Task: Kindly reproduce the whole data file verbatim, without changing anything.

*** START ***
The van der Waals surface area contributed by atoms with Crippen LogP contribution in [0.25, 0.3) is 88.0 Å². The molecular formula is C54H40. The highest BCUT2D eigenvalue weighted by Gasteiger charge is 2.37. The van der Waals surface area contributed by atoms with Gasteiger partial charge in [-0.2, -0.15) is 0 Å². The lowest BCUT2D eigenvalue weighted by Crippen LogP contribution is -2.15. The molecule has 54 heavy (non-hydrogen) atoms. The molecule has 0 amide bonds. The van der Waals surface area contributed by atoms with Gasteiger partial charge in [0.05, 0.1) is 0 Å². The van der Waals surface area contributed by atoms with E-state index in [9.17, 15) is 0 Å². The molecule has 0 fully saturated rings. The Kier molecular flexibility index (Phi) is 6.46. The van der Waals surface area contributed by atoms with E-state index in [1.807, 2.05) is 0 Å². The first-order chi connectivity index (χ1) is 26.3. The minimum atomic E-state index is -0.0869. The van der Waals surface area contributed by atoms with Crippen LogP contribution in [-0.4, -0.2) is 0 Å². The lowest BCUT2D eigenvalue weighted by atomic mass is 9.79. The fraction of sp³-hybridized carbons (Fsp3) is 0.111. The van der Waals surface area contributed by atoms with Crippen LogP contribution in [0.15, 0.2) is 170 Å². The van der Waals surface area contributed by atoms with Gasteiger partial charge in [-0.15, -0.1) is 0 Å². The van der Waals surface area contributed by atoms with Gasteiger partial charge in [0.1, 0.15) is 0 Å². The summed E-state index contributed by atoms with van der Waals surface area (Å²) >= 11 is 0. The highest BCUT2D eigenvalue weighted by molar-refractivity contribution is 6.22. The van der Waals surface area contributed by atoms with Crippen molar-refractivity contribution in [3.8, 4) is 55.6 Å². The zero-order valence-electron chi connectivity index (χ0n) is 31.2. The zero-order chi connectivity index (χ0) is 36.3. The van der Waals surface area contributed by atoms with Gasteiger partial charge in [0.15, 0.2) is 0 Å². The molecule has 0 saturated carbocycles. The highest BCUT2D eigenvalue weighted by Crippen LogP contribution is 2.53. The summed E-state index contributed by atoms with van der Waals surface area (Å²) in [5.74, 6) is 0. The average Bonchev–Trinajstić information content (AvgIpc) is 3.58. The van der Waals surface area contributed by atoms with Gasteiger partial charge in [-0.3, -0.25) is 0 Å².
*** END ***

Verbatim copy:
The van der Waals surface area contributed by atoms with Crippen LogP contribution in [0.25, 0.3) is 88.0 Å². The molecular formula is C54H40. The highest BCUT2D eigenvalue weighted by Gasteiger charge is 2.37. The van der Waals surface area contributed by atoms with Gasteiger partial charge in [-0.2, -0.15) is 0 Å². The lowest BCUT2D eigenvalue weighted by Crippen LogP contribution is -2.15. The molecule has 54 heavy (non-hydrogen) atoms. The molecule has 0 amide bonds. The van der Waals surface area contributed by atoms with Gasteiger partial charge in [0.05, 0.1) is 0 Å². The van der Waals surface area contributed by atoms with E-state index in [9.17, 15) is 0 Å². The molecule has 0 fully saturated rings. The Kier molecular flexibility index (Phi) is 6.46. The van der Waals surface area contributed by atoms with E-state index in [1.807, 2.05) is 0 Å². The first-order chi connectivity index (χ1) is 26.3. The minimum atomic E-state index is -0.0869. The van der Waals surface area contributed by atoms with Crippen LogP contribution in [-0.4, -0.2) is 0 Å². The lowest BCUT2D eigenvalue weighted by atomic mass is 9.79. The fraction of sp³-hybridized carbons (Fsp3) is 0.111. The van der Waals surface area contributed by atoms with Crippen LogP contribution in [0.15, 0.2) is 170 Å². The van der Waals surface area contributed by atoms with Gasteiger partial charge in [-0.15, -0.1) is 0 Å². The van der Waals surface area contributed by atoms with Gasteiger partial charge in [0.1, 0.15) is 0 Å². The summed E-state index contributed by atoms with van der Waals surface area (Å²) >= 11 is 0. The highest BCUT2D eigenvalue weighted by molar-refractivity contribution is 6.22. The van der Waals surface area contributed by atoms with Crippen molar-refractivity contribution in [3.8, 4) is 55.6 Å². The zero-order valence-electron chi connectivity index (χ0n) is 31.2. The zero-order chi connectivity index (χ0) is 36.3. The van der Waals surface area contributed by atoms with Gasteiger partial charge in [0.15, 0.2) is 0 Å². The molecule has 0 saturated carbocycles. The highest BCUT2D eigenvalue weighted by Crippen LogP contribution is 2.53. The summed E-state index contributed by atoms with van der Waals surface area (Å²) in [5.74, 6) is 0. The average Bonchev–Trinajstić information content (AvgIpc) is 3.58. The van der Waals surface area contributed by atoms with Gasteiger partial charge in [-0.3, -0.25) is 0 Å².